Although Prou says he has never met Banksy, their relationship over the years has wavered between mutual admiration and rivalry, a line which, over recent years, has become increasingly unstable. Initially, Prou was the undisputed, underrated influence on Banksy, as Banksy said: “Every time I think I’ve painted something slightly original, I find out that Blek le Rat has done it as well, only twenty years earlier.” Prou mirrored Banksy’s warm sentiments: “People say he copies me, but I don’t think so. I’m the old man, he’s the new kid, and if I’m an inspiration to an artist that good, I love it. I feel what he is doing in London is similar to the rock movement in the Sixties.”
Banksy sent Prou some of his work, Prou participated in Banksy’s underground Street Art exhibition, Cans Festival, in 2008, which included the worlds biggest names in street art (such as Mr Brainwash and Faile); and in an effort to collaborate, in 2011 Prou was spotted adding to a mural begun the previous year by Banksy in the Mission District, San Francisco.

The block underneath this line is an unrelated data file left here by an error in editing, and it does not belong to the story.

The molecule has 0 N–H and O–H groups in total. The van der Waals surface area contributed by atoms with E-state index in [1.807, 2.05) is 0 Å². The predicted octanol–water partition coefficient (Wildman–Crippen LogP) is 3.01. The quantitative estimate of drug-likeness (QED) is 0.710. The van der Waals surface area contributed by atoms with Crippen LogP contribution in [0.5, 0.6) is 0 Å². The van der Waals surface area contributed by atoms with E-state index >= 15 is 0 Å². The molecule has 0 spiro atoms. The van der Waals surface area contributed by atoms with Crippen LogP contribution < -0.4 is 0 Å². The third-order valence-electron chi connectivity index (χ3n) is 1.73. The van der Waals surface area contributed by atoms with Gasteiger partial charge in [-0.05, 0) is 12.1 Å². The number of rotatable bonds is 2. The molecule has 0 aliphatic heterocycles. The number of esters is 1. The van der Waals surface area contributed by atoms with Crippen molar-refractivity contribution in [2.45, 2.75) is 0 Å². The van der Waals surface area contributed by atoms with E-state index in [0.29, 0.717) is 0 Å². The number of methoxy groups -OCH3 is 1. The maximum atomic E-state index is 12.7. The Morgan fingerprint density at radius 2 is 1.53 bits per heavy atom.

However, over the years, their relationship has become increasingly strained, though Blek acknowledges Banksy’s influence on his success, “It’s difficult because on the one hand I’m very happy: without Banksy I would not have the position I occupy in the street art movement. I’m recognised in the US, UK, Australia and around the world. It helps me make a living. It’s great!” but he also admits reservations about the artist, “But on the other hand, I [have] seen how he manipulates the art market. I can see that we probably needed someone who could do this for street art, like Damien Hirst did for conceptual art, so it’s very interesting. But it does make me uncomfortable.”